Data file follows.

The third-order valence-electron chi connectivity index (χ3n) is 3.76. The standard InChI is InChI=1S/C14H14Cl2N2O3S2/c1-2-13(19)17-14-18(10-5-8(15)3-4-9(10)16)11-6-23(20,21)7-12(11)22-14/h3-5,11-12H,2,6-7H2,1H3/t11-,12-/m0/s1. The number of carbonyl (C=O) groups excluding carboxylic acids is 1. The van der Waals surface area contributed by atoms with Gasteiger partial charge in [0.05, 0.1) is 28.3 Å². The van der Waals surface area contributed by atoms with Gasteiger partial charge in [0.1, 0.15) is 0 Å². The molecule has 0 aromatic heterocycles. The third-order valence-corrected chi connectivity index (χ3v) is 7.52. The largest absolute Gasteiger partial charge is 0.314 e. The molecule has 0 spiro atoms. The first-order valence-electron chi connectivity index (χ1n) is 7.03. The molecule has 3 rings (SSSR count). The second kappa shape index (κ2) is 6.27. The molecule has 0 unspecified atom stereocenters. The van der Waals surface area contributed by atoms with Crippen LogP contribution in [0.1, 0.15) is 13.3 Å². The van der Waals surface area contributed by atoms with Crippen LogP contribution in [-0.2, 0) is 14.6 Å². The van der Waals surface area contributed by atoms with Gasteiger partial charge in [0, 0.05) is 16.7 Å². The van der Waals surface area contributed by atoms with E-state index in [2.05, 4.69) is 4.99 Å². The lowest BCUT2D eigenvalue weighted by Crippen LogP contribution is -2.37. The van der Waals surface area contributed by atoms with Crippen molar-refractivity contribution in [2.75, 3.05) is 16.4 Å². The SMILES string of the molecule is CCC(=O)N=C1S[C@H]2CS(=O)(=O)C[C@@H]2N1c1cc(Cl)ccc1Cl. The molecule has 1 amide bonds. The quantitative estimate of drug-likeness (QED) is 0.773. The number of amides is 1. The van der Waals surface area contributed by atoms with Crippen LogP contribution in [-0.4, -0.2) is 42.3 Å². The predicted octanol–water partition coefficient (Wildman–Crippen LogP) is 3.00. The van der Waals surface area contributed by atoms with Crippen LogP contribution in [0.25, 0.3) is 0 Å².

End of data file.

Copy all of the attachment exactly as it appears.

The third-order valence-electron chi connectivity index (χ3n) is 3.76. The standard InChI is InChI=1S/C14H14Cl2N2O3S2/c1-2-13(19)17-14-18(10-5-8(15)3-4-9(10)16)11-6-23(20,21)7-12(11)22-14/h3-5,11-12H,2,6-7H2,1H3/t11-,12-/m0/s1. The number of carbonyl (C=O) groups excluding carboxylic acids is 1. The van der Waals surface area contributed by atoms with Gasteiger partial charge in [0.05, 0.1) is 28.3 Å². The van der Waals surface area contributed by atoms with Gasteiger partial charge in [0.1, 0.15) is 0 Å². The molecule has 0 aromatic heterocycles. The third-order valence-corrected chi connectivity index (χ3v) is 7.52. The largest absolute Gasteiger partial charge is 0.314 e. The molecule has 0 spiro atoms. The first-order valence-electron chi connectivity index (χ1n) is 7.03. The molecule has 3 rings (SSSR count). The second kappa shape index (κ2) is 6.27. The molecule has 0 unspecified atom stereocenters. The van der Waals surface area contributed by atoms with Crippen LogP contribution in [0.1, 0.15) is 13.3 Å². The van der Waals surface area contributed by atoms with Crippen LogP contribution in [-0.2, 0) is 14.6 Å². The van der Waals surface area contributed by atoms with Gasteiger partial charge in [0, 0.05) is 16.7 Å². The van der Waals surface area contributed by atoms with E-state index in [2.05, 4.69) is 4.99 Å². The lowest BCUT2D eigenvalue weighted by Crippen LogP contribution is -2.37. The van der Waals surface area contributed by atoms with Crippen molar-refractivity contribution in [2.75, 3.05) is 16.4 Å². The SMILES string of the molecule is CCC(=O)N=C1S[C@H]2CS(=O)(=O)C[C@@H]2N1c1cc(Cl)ccc1Cl. The molecule has 1 amide bonds. The quantitative estimate of drug-likeness (QED) is 0.773. The number of amides is 1. The van der Waals surface area contributed by atoms with Crippen LogP contribution in [-0.4, -0.2) is 42.3 Å². The predicted octanol–water partition coefficient (Wildman–Crippen LogP) is 3.00. The van der Waals surface area contributed by atoms with Crippen LogP contribution in [0.25, 0.3) is 0 Å².